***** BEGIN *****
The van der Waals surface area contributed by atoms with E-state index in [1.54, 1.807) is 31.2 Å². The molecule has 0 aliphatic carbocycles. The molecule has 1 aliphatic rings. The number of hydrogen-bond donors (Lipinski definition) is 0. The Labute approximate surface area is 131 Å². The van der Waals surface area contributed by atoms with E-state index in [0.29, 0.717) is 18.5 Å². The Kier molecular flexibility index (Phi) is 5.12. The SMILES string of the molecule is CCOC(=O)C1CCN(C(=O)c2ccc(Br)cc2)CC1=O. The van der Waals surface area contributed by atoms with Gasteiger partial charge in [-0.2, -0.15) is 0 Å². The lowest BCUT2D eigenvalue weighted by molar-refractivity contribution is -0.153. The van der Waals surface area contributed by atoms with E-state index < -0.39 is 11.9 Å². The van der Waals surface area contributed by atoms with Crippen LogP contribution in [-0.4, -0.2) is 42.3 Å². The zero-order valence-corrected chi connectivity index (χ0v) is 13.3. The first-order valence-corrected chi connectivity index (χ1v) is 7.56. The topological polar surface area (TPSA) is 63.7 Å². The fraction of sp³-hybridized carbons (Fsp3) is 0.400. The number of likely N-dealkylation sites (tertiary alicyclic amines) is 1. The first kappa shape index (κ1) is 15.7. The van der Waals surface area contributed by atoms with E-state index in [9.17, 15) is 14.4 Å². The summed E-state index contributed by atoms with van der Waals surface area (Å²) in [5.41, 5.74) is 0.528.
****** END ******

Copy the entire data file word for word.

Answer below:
The van der Waals surface area contributed by atoms with E-state index in [1.54, 1.807) is 31.2 Å². The molecule has 0 aliphatic carbocycles. The molecule has 1 aliphatic rings. The number of hydrogen-bond donors (Lipinski definition) is 0. The Labute approximate surface area is 131 Å². The van der Waals surface area contributed by atoms with E-state index in [0.29, 0.717) is 18.5 Å². The Kier molecular flexibility index (Phi) is 5.12. The SMILES string of the molecule is CCOC(=O)C1CCN(C(=O)c2ccc(Br)cc2)CC1=O. The van der Waals surface area contributed by atoms with Gasteiger partial charge in [-0.2, -0.15) is 0 Å². The lowest BCUT2D eigenvalue weighted by molar-refractivity contribution is -0.153. The van der Waals surface area contributed by atoms with E-state index < -0.39 is 11.9 Å². The van der Waals surface area contributed by atoms with Crippen LogP contribution in [-0.4, -0.2) is 42.3 Å². The zero-order valence-corrected chi connectivity index (χ0v) is 13.3. The first-order valence-corrected chi connectivity index (χ1v) is 7.56. The topological polar surface area (TPSA) is 63.7 Å². The fraction of sp³-hybridized carbons (Fsp3) is 0.400. The number of likely N-dealkylation sites (tertiary alicyclic amines) is 1. The first kappa shape index (κ1) is 15.7. The van der Waals surface area contributed by atoms with E-state index in [9.17, 15) is 14.4 Å². The summed E-state index contributed by atoms with van der Waals surface area (Å²) in [5.41, 5.74) is 0.528.